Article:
best obscure songs of all time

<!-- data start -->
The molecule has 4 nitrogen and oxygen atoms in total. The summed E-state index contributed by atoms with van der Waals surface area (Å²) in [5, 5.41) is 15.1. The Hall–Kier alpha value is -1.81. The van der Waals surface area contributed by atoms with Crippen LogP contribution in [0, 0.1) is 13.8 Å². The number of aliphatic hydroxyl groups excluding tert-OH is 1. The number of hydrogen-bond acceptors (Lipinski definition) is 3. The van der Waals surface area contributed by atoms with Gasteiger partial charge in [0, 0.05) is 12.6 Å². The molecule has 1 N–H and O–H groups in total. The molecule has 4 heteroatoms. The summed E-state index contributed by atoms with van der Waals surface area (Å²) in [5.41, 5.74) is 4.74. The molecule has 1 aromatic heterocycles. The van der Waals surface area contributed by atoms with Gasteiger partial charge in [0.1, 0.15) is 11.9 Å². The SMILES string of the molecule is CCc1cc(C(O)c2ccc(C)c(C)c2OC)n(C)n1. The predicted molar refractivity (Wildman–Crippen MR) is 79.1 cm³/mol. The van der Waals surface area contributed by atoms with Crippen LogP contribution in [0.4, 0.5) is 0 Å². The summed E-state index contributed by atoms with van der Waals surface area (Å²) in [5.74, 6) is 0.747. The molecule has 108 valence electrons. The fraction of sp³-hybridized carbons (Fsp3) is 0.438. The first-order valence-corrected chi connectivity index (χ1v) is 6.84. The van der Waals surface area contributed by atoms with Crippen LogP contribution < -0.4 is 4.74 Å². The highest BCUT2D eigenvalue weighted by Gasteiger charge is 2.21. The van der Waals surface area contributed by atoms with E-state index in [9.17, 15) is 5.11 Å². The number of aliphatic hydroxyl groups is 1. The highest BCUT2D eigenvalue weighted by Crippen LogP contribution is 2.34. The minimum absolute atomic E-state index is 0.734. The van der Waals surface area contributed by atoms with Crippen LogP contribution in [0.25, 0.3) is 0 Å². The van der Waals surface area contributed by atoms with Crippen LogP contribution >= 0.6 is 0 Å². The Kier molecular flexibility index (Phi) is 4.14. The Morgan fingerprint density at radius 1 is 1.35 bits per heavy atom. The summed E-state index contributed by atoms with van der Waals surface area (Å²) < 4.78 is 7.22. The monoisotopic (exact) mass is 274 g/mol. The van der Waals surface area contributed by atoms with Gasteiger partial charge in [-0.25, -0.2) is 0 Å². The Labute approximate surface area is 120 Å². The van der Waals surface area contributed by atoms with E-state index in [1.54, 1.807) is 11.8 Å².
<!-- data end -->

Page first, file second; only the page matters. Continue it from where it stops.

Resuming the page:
Of course, everything The Who does is above reproach, so I had to shove one of their songs into this list. The next time you're taking the Rock and Roll Hall of Fame seriously, remember Paul Rodgers, possibly the best pure singer in rock history, is still not in there. 5. 1., a 1996 collection of obscure non-psychedelic garage rock. The Babe -Danny O’Keefe The song also offers a cautionary tale: It can be easy, with a garage band known for a huge hit, to think they had nothing else. 3. Garage rock, which has existed since rock & roll’s advent, and will probably always exist, had exactly one year when it was a national force. I own David Gates & Ambrosia. 9. Hailing from Saginaw, Michigan, Rudy Martinez, lead singer of this group of organ-loving oddities, claimed to be from Mars, but if you were from Mars, would you really write a song, in the title track, which inverts the 69 sexual position and turns it into a symbol for teenage heartbreak? will expand soon. Save my name, email, and website in this browser for the next time I comment. In that same era, Lesley Gore was huge, and Sadina mined similar “slightly self-pitying teen girl” territory. All contents © With a few exceptions, songs popular during the adolescence of people still alive today are much more popular than songs and racist comedy routines recorded during the reign of Queen Victoria. Add to that the spreading tide of tribute bands, devoting careers to recreating a favorite band’s repertoire. 2 Set Adrift On Memory Bliss – PM Dawn (number three in 1991). https://www.youtube.com/watch?v=uHpEJ749TRM, Steve Jones hung out at Malcolm McLaren’s “Sex” boutique trying to shoplift pricey proto-punk clothing. 7. It was like reading a Swahili textbook on algebra. (Photo by Scott Cohen/Getty images). “It Comes and Goes” was written by Neil Diamond during his Brill Building days. Least Obscure Hit Songs Back then, rock music was still a towering social force and releasing that music was big business. The Top 100 One-Hit Wonders This list was compiled by DeeJay Rich Appel as a Labor Day Weekend Countdown, 2012.By Rich's kind permission, we are reprinting the results of his research here.Rankings were compiled as follows:To qualify, an artist had to have This jangly little anthem was one of the biggest hits for this band, fronted by sisters Tracy Bryn and Melissa Brooke Belland – who spent much of the late 80s and early 90s making irresistibly catchy pop tunes. J. W. Myers: “On a Sunday Afternoon,” 1902 Like on a cover of Neil Diamond’s “Cherry, Cherry,” or a version of the Beatles’ “Taxman” that sounds like the original has been forced to take Valium and then get stomped on by a group of nascent L.A. art punks. There were two rival punk bands in my hometown: My friends and I preferred the Rebels because of what today would be called their “politically incorrect” lyrics  about, er, topical subjects. I’m indebted to writer Nicholas James Pell for introducing me to these last two songs (and about 5000 more, via a rhinestone-encrusted Hello Kitty flash drive.). Stadium-ruling colossus like Led Zeppelin, Pink Floyd, Eagles, Queen and Aerosmith cast a huge shadow. Charming. Crazy way to spend a year -Robert Lamm All Rights Reserved. But if you listened to local radio and watched Toronto Rocks and The New Music, the Head were ready-made (and legally mandatory) “Canadian content,” and so, they grew on me. Elvis Presley: “Heartbreak Hotel,” 1956 Missing -SPRINGSTEEN But just to show you what I know, Cook’s single tanked around the world, but the Jones “side” reached #6 on the UK charts. Before his "I Can't Drive 55" solo career and Van Halen 2.0 hits, Sammy Hagar yowled in California band Montrose. 3. I will also admit, it’s hard to go wrong with Muddy Waters. And don’t cry for them. Some songs, like the Pistols’ “Anarchy in the U.K.” and the Who’s Leeds version of “My Generation,” just make you say, “what the fuck was that?” the first time you hear them. This is a song for moments and memories like that. But wasn’t chosen. TV commercials featuring "The Slider" and "20th Century Boy" finally familiarized the U.S. public to T. Rex songs beyond "Get It On (Bang a Gong)." 9. Slate is published by The Slate Group, a Graham Holdings Company. The Ballad Of Curtis Lowe by Lynyrd Skynyrd 24 Glorious – Andreas Johnson (number four in 1999), Andreas Johnson may not have made much impact in the wider world after this song (which you’d probably forgotten about until now) but he’s still a big star in his native Sweden. One of Strummer’s own compositions, “Get Down Moses,” is more rousing and upbeat than “Redemption Song,” as well as less pretentious. Led Zeppelin and Sandy Denny - Battle Of Evermore (1971) It was rare for Led Zeppelin to enlist a guest, but Battle… is so much better for Sandy Denny's ethereal, paired vocal. This means that if you’re an American, you’ve probably never seen it, and it is impossible to find on the web. Surprise. For good reason. From cult 60s popsters The Left Banke and The Free Design to alt.rock heroes Teenage Fanclub and lesser-known cuts from household names, the 50 Great Songs You’ve Never Heard playlist should give you 50 new favourites you’ll never get enough of. So back the car out and grab your ax: Here are 10 other great garage LPs. On The Ball: The 11 Best Football Songs Of All Time. Question Mark and the Mysterians, 96 Tears. An out-of-nowhere hit from this New Zealand act (their name stood for Otara Millionaires Club by the way), our guess is that you loved this at the time – but if we hadn’t told you, would you have remembered who it was by? 2. Liverpudlians Space notched up a fair few hits during the 90s without ever actually achieving Blur/Oasis levels of Britpop success. Here's a look at 20 rock songs from the '70s that feel underrated today. 6. Either Dougan is too literal minded, or I am; I can’t square the longing lyrics and pastoral tune with stewardesses turning into laughing pigs on the flight back from Monterey Pop. 6. By Matt Wake. You can tell a man wrote this song because it almost, but not quite, accurately conveys the thought-processes of a female adolescent. (…), Contrary to popular belief, A-side “We All Love Peanut Butter” is not a LSD cautionary tale. "Spaceball Ricochet" finds T. Rex hottie Marc Bolan exploring starry melancholy: "With my Les Paul; I know I'm small; But I enjoy living anyway". The name is, of course, deliberately English-inflected, but that kind of invention – or reinvention – is what garage glory is all about. Elvis Presley: “Hound Dog,” 1956, Most Obscure Hit Songs, Adjusted for Time The Clefs of Lavender Hill, Stop! Hell, even today, if you hear a version of the song on the radio, it’s probably that spiky Knights version, which led to the band cutting their first long-player in March 1966, a shot heard round the carport world. One Direction: “What Makes You Beautiful,” 2012 The Top 500 Heavy Metal Songs of All Time is a book by Martin Popoff who is the editor in chief and writer of the Brave Words & Bloody Knuckles magazine as well as the senior editor of bravewords.com. What you most wanted to do was assimilate the sonic vocabularies of the Rolling Stones and the Yardbirds, the latter especially. With its elegiac lyrics compounding all the accidental auditory poignancy, Strummer’s version (which is superior to Marley’s own – see above) became his post-mortem signature song. The Rolling Stones: “(I Can’t Get No) Satisfaction,” 1965 The real reason? The story of The Sex Pistols has been told countless times before, but there’s no definitive narrative. It sounds utterly unique, and for a band on its first trip into a recording studio, that’s downright eerie. Raspberries tracks like "Go All The Way" and "Tonight" are killer and better-known. Marguerite Farrell: “If I Knock the ‘L’ Out of Kelly (It Would Still be Kelly to Me),” 1916 OK, so this sister and brother helmed outfit from Florida didn’t have an album, but there’s this compilation of their 1966 recordings, and it is a true garage cornucopia. 7 Break From The Old Routine – Oui 3 (number 17 in 1993). 9. But now we’ve heard it again we can’t get it out of our heads. I can’t possibly improve upon Michael H. Little’s lengthy, and absolutely delightful, appreciation of this mysterious record over at TheNylonDistrict.com: The One Way Street was a quartet (actually a quintet, but one member couldn’t make the session) of Zanesville and Cambridge Ohio teens who showed up at Sunrise Studios in Hamilton, Ohio out of the blue and recorded a 45 (A-side “We All Love Peanut Butter,” which Kid Congo Powers turned me on to, and B-side “Jack The Ripper”) while the mother of guitarist/vocalist Sonny Dickens waited outside in her car. 8. We remember this little lady even if you don’t. (It didn’t hurt that Jones had just stolen some guitars and amps from a David Bowie gig…). And hey, “96 Tears” hit Number One on the charts, which was quite the bedpost notch for the garage crowd as a whole. Multi-part, with the coolest vamp groove you will ever hear, with percussive guitar effects and Tashian’s voice skipping over the beat, it is one of the great rock & roll cuts of its decade. Elvis Presley: “Jailhouse Rock,” 1957 And, of course, we’d like to know the great songs that you think we need to hear. Remember the Wermerling Brothers? Dorothy Gambrell is the cartoonist behind Cat and Girl and a contributing graphics editor for Bloomberg Businessweek. Don that cape! Sadly, this rendition of “Never…” was cut when SCTV went into syndication. She blogs at Very Small Array. Thanks to the timeless beauty of The Beach Boys’ ‘God Only Knows’, everybody knows Carl Wilson’s exquisite voice. Ghosts by Dan Fogelberg Here, we chronicle 30 of rock's very best collaborations. What follows are my picks for ten songs that should have been bigger than they were: This song contains the kernel of a hit: an insinuating chorus which, alas, sounds like it was tacked on to the vastly inferior verses of another, deservedly unfinished song the Rats found while cleaning out the tour bus. Know-nothings might mistake Cook for the Pistol’s “Ringo,” but “Silly Thing” shows he could have played a greater role, had he wanted to and/or been given the chance. Quite the cool little hybrid. Do you want to hold my hand -Innocents Then again I would because I wrote it . ), The trouble with “Redemption Song” is that a) I hate Bob Marley and b) it sounds like one of Bobby Darin’s earnest but embarrassing late-career faux-folk “protest songs.”, (Which tells me all I need to know about Marley’s “genius.” If he’d been a white guy, Marley would be a joke, a cross between Tiny Tim and Tommy Chong.).